IRVINE (CNS) — Two nonprofit Catholic health care systems have announced that they have merged and immediately vowed the new entity would be “a catalyst for improving mental health care in the United States” through a newly created institute funded by a $100 million investment.
The merger brings together St. Joseph Health System of Irvine and Providence Health & Services of Renton, Washington, to create Providence St. Joseph Health, “a nonprofit health and social services system that will serve as the parent organization for more than 100,000 caregivers (employees) across seven states,” a joint statement said.
While details were not released details about about its finances or management structure. But it said it had created an Institute for Mental Health and Wellness, “supported by an initial $100 million investment that will be used to identify and advance innovative solutions in mental health.” No details about the institute’s structure were immediately released.
“A cornerstone of our missions is addressing significant social, community and health needs of our most vulnerable populations,” said Dr. Rod Hochman, Providence St. Joseph Health president & CEO.
“One of the most challenging health issues facing our communities today is access to effective mental health services. Together, we will convene diverse partners and will be a catalyst for change for the many who struggle with mental health stigmatization, diagnosis and treatment,” he said.
Added St. Joseph Health interim CEO Annette Walker: “Today, we bring together two organizations with shared values, aligned missions and like-minded founders — the Sisters of St. Joseph of Orange and the Sisters of Providence.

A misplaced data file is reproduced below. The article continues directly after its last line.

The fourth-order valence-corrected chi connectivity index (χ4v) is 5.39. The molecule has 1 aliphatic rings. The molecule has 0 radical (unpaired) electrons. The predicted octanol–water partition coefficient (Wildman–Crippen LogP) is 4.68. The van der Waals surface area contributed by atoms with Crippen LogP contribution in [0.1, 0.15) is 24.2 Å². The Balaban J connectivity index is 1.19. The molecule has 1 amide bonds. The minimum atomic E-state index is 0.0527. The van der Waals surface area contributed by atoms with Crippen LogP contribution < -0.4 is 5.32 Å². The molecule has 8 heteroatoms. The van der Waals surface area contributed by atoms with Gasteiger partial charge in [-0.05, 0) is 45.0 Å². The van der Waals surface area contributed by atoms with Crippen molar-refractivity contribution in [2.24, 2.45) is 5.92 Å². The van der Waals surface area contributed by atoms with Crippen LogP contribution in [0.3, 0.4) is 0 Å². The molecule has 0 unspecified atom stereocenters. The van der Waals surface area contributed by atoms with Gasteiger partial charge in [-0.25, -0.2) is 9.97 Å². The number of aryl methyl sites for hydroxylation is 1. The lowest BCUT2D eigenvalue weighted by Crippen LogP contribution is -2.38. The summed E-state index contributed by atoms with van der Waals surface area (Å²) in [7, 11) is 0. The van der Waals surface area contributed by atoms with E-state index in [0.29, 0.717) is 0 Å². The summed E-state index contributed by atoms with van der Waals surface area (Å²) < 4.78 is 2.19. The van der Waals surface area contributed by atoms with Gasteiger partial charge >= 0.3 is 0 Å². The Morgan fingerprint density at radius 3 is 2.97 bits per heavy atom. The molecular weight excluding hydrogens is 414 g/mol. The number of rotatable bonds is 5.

Our heritages inspire us to deliver on a new promise to make communities healthier through best practices, expanded access, and greater affordability and services for those who need them most.”
The joint statement said an expert advisory panel will be convened in the coming months to create a blueprint for improving mental health care in U.S. communities. Maureen Bisognano, recently retired president and CEO of the nonprofit Institute for Healthcare Improvement of Cambridge, Massachusetts, will serve as the chair of the panel, working alongside Hochman.
“Improving mental health care takes leadership on all levels, as well as a major commitment of resources,” said Bisognano. “I am looking forward to leading a national conversation around mental health and am excited about what we can achieve together.”
As a part of their efforts, Providence St. Joseph Health and the advisory panel will collaborate with national and local organizations with expertise and long histories of addressing mental health.
The statement said the health system’s mental health work would be overseen by the Foundation for Mental Health and Wellness, which will benefit from “an initial investment of $100 million.
“The fund will support research and startup operations for mental health awareness, diagnosis and treatment. Fund distributions will be made through a formalized grant process and be available internally to Providence St. Joseph Health entities as well as other organizations within the communities it serves. Members of the expert advisory panel will provide strategic guidance on the distribution of funds.”
The Institute for Mental Health and Wellness will begin operating immediately, the statement said.